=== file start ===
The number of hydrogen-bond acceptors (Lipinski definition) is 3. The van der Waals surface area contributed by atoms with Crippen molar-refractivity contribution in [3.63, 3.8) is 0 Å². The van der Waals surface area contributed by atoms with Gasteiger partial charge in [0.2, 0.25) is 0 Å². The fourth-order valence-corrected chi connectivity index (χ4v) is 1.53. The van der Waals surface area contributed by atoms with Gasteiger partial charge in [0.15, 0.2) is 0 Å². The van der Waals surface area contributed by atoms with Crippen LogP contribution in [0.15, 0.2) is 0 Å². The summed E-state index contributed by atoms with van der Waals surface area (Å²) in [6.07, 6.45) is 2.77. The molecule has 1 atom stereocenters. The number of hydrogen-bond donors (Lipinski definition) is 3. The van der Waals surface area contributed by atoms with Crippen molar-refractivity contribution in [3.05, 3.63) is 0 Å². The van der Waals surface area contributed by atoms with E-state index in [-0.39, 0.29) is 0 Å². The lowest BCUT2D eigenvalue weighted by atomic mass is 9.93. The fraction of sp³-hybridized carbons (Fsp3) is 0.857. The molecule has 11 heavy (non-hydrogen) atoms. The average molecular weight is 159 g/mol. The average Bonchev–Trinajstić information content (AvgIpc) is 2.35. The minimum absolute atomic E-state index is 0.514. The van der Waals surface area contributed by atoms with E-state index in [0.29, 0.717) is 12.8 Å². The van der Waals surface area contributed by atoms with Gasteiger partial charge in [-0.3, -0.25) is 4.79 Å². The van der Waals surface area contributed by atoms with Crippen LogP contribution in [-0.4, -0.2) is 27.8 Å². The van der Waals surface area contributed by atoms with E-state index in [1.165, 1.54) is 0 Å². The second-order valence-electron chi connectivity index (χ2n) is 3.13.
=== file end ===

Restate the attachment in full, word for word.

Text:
The number of hydrogen-bond acceptors (Lipinski definition) is 3. The van der Waals surface area contributed by atoms with Crippen molar-refractivity contribution in [3.63, 3.8) is 0 Å². The van der Waals surface area contributed by atoms with Gasteiger partial charge in [0.2, 0.25) is 0 Å². The fourth-order valence-corrected chi connectivity index (χ4v) is 1.53. The van der Waals surface area contributed by atoms with Gasteiger partial charge in [0.15, 0.2) is 0 Å². The van der Waals surface area contributed by atoms with Crippen LogP contribution in [0.15, 0.2) is 0 Å². The summed E-state index contributed by atoms with van der Waals surface area (Å²) in [6.07, 6.45) is 2.77. The molecule has 1 atom stereocenters. The number of hydrogen-bond donors (Lipinski definition) is 3. The van der Waals surface area contributed by atoms with Crippen molar-refractivity contribution in [3.05, 3.63) is 0 Å². The van der Waals surface area contributed by atoms with E-state index in [-0.39, 0.29) is 0 Å². The lowest BCUT2D eigenvalue weighted by atomic mass is 9.93. The fraction of sp³-hybridized carbons (Fsp3) is 0.857. The molecule has 11 heavy (non-hydrogen) atoms. The average molecular weight is 159 g/mol. The average Bonchev–Trinajstić information content (AvgIpc) is 2.35. The minimum absolute atomic E-state index is 0.514. The van der Waals surface area contributed by atoms with E-state index in [0.29, 0.717) is 12.8 Å². The van der Waals surface area contributed by atoms with Gasteiger partial charge in [-0.3, -0.25) is 4.79 Å². The van der Waals surface area contributed by atoms with Crippen LogP contribution in [-0.4, -0.2) is 27.8 Å². The van der Waals surface area contributed by atoms with E-state index in [1.165, 1.54) is 0 Å². The second-order valence-electron chi connectivity index (χ2n) is 3.13.